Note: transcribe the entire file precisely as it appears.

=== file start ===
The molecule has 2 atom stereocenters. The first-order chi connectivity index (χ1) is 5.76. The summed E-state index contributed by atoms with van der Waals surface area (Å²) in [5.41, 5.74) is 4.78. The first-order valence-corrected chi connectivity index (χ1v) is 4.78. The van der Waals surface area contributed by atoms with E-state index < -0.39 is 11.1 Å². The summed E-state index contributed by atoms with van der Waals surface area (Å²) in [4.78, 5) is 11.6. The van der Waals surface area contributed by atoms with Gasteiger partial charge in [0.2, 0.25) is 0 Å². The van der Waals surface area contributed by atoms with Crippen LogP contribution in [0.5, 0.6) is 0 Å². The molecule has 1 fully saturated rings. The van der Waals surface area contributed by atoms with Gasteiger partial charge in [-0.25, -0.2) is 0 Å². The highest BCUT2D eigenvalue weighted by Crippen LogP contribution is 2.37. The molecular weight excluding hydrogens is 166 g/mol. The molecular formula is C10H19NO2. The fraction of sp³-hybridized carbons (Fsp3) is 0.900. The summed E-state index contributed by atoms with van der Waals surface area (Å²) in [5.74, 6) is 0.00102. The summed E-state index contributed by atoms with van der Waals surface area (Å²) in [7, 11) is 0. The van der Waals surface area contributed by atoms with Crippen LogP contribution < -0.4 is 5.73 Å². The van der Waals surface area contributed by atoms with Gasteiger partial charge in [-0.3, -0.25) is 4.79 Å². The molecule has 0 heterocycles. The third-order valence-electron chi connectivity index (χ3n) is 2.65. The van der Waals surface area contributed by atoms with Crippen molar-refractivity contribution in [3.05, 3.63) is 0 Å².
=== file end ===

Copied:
The molecule has 2 atom stereocenters. The first-order chi connectivity index (χ1) is 5.76. The summed E-state index contributed by atoms with van der Waals surface area (Å²) in [5.41, 5.74) is 4.78. The first-order valence-corrected chi connectivity index (χ1v) is 4.78. The van der Waals surface area contributed by atoms with E-state index < -0.39 is 11.1 Å². The summed E-state index contributed by atoms with van der Waals surface area (Å²) in [4.78, 5) is 11.6. The van der Waals surface area contributed by atoms with Gasteiger partial charge in [0.2, 0.25) is 0 Å². The van der Waals surface area contributed by atoms with Crippen LogP contribution in [0.5, 0.6) is 0 Å². The molecule has 1 fully saturated rings. The van der Waals surface area contributed by atoms with Gasteiger partial charge in [-0.25, -0.2) is 0 Å². The highest BCUT2D eigenvalue weighted by Crippen LogP contribution is 2.37. The molecular weight excluding hydrogens is 166 g/mol. The molecular formula is C10H19NO2. The fraction of sp³-hybridized carbons (Fsp3) is 0.900. The summed E-state index contributed by atoms with van der Waals surface area (Å²) in [5.74, 6) is 0.00102. The summed E-state index contributed by atoms with van der Waals surface area (Å²) in [7, 11) is 0. The van der Waals surface area contributed by atoms with Crippen LogP contribution < -0.4 is 5.73 Å². The van der Waals surface area contributed by atoms with Gasteiger partial charge in [-0.3, -0.25) is 4.79 Å². The molecule has 0 heterocycles. The third-order valence-electron chi connectivity index (χ3n) is 2.65. The van der Waals surface area contributed by atoms with Crippen molar-refractivity contribution in [3.05, 3.63) is 0 Å².